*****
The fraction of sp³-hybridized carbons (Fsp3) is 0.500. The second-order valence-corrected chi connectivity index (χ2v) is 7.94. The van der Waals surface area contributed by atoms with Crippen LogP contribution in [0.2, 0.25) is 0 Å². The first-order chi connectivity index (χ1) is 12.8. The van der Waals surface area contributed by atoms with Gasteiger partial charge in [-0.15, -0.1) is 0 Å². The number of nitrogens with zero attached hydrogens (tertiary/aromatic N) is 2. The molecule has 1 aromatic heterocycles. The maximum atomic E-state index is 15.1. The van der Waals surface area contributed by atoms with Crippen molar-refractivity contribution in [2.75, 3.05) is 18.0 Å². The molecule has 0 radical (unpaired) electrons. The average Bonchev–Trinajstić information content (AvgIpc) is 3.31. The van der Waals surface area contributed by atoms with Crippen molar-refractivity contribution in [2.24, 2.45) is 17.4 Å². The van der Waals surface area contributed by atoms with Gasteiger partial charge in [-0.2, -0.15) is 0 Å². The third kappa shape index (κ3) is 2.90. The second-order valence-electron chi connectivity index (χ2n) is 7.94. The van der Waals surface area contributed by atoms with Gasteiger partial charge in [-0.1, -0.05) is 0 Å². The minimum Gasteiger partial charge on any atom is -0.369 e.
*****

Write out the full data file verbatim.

The fraction of sp³-hybridized carbons (Fsp3) is 0.500. The second-order valence-corrected chi connectivity index (χ2v) is 7.94. The van der Waals surface area contributed by atoms with Crippen LogP contribution in [0.2, 0.25) is 0 Å². The first-order chi connectivity index (χ1) is 12.8. The van der Waals surface area contributed by atoms with Gasteiger partial charge in [-0.15, -0.1) is 0 Å². The number of nitrogens with zero attached hydrogens (tertiary/aromatic N) is 2. The molecule has 1 aromatic heterocycles. The maximum atomic E-state index is 15.1. The van der Waals surface area contributed by atoms with Crippen molar-refractivity contribution in [2.75, 3.05) is 18.0 Å². The molecule has 0 radical (unpaired) electrons. The average Bonchev–Trinajstić information content (AvgIpc) is 3.31. The van der Waals surface area contributed by atoms with Crippen molar-refractivity contribution in [2.24, 2.45) is 17.4 Å². The van der Waals surface area contributed by atoms with Gasteiger partial charge in [-0.2, -0.15) is 0 Å². The third kappa shape index (κ3) is 2.90. The second-order valence-electron chi connectivity index (χ2n) is 7.94. The van der Waals surface area contributed by atoms with Gasteiger partial charge in [-0.1, -0.05) is 0 Å². The minimum Gasteiger partial charge on any atom is -0.369 e.